Why language matters when covering disability
Liz Ombati, a disability rights advocate who works with IBT member Sightsavers, believes it’s time for the media to do more to accurately reflect the lived experience of people with disabilities.
What is written about disability – and often what is not written – is important. There are over one billion people with disabilities in the world, and many experience stigma and discrimination, or are completely left out of media coverage. Language and media representation play an important role in influencing public opinion and challenging stereotypes around disability. Disability campaigners have agitated for years for our recognition as rights holders, not as objects of pity or care. We want to see this reflected in media portrayals. I know that journalists also want to cover disability and represent people with disabilities in an empowering and respectful way.
This is by no means a definitive guide to writing about disability. It’s simply a starting point from my experience as a woman with a disability who has worked in campaigning and written for the media, combined with the learnings from work by Sightsavers, an organisation I’ve worked with, on disability rights.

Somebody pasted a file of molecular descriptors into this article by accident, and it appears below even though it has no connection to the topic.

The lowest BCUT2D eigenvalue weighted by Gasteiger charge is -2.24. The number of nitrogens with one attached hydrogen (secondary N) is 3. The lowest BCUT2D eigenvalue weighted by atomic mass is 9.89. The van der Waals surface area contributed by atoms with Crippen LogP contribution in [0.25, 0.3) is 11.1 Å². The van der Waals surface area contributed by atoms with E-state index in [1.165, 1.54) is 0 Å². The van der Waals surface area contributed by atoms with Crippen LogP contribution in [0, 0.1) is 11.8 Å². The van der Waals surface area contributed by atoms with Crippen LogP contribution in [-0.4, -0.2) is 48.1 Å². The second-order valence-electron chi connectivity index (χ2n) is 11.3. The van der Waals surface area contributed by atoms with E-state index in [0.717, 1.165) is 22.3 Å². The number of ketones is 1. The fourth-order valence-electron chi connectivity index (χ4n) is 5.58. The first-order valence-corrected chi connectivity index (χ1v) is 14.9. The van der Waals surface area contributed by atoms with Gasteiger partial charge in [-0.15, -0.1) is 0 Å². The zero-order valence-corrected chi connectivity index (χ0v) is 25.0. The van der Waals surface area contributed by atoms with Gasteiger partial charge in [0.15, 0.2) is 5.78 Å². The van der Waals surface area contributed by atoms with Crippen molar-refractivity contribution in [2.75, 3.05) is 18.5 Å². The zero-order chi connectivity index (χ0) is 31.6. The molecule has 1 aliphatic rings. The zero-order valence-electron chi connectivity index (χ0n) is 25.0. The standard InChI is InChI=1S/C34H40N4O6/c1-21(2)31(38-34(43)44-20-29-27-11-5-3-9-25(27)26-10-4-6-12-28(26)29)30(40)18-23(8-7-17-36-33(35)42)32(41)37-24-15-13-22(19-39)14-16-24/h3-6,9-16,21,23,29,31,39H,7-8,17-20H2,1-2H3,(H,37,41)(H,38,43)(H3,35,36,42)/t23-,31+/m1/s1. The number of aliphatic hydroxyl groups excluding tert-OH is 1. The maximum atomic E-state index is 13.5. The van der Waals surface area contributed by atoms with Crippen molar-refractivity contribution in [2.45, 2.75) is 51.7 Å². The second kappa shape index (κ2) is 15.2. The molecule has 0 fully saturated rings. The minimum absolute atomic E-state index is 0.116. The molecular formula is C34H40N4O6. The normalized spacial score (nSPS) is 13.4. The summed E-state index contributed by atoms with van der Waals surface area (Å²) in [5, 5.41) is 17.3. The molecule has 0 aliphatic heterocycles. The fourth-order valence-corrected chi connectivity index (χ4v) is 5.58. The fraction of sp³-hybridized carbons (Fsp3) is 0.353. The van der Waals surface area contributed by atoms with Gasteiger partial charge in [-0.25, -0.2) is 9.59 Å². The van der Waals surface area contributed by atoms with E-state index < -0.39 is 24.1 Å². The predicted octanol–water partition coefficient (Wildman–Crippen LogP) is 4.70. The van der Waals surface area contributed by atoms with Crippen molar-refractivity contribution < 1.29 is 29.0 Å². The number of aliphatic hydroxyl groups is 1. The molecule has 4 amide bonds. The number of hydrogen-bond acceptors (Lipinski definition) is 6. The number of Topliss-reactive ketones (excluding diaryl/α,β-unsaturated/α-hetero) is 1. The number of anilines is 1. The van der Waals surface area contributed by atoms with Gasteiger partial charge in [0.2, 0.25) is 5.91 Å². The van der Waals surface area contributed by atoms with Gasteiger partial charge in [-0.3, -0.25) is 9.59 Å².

What is disability?
Considering the difference between impairment and disability is a useful starting point. Impairment is the injury, illness or condition that causes a loss or difference of function to an individual. Disability refers to the limitation or loss of opportunities to participate equally in society because of social and environmental barriers as the result of an impairment.
Disability inclusion is not about who ‘deserves’ things in life – it’s about rights, and barriers to those rights. Journalism needs to reflect this.
For example, instead of a story that assumes that a child with disabilities would never be able to learn in a mainstream school, the angle could be: ‘Why is that school inaccessible to that child? And what should change for the school to be accessible (or inclusive) for that child?’
Word use is important, particularly when there are so many terms that are outdated and offensive. Sightsavers has come up with a useful guide to language to use. This includes a list of terms to avoid, such as “wheelchair-bound”, “mentally defective”, “differently-abled”. Alternatives could be “wheelchair user”, “a person with mental illness” or “intellectually disabled”, “person with a cognitive or physical impairment/disability”.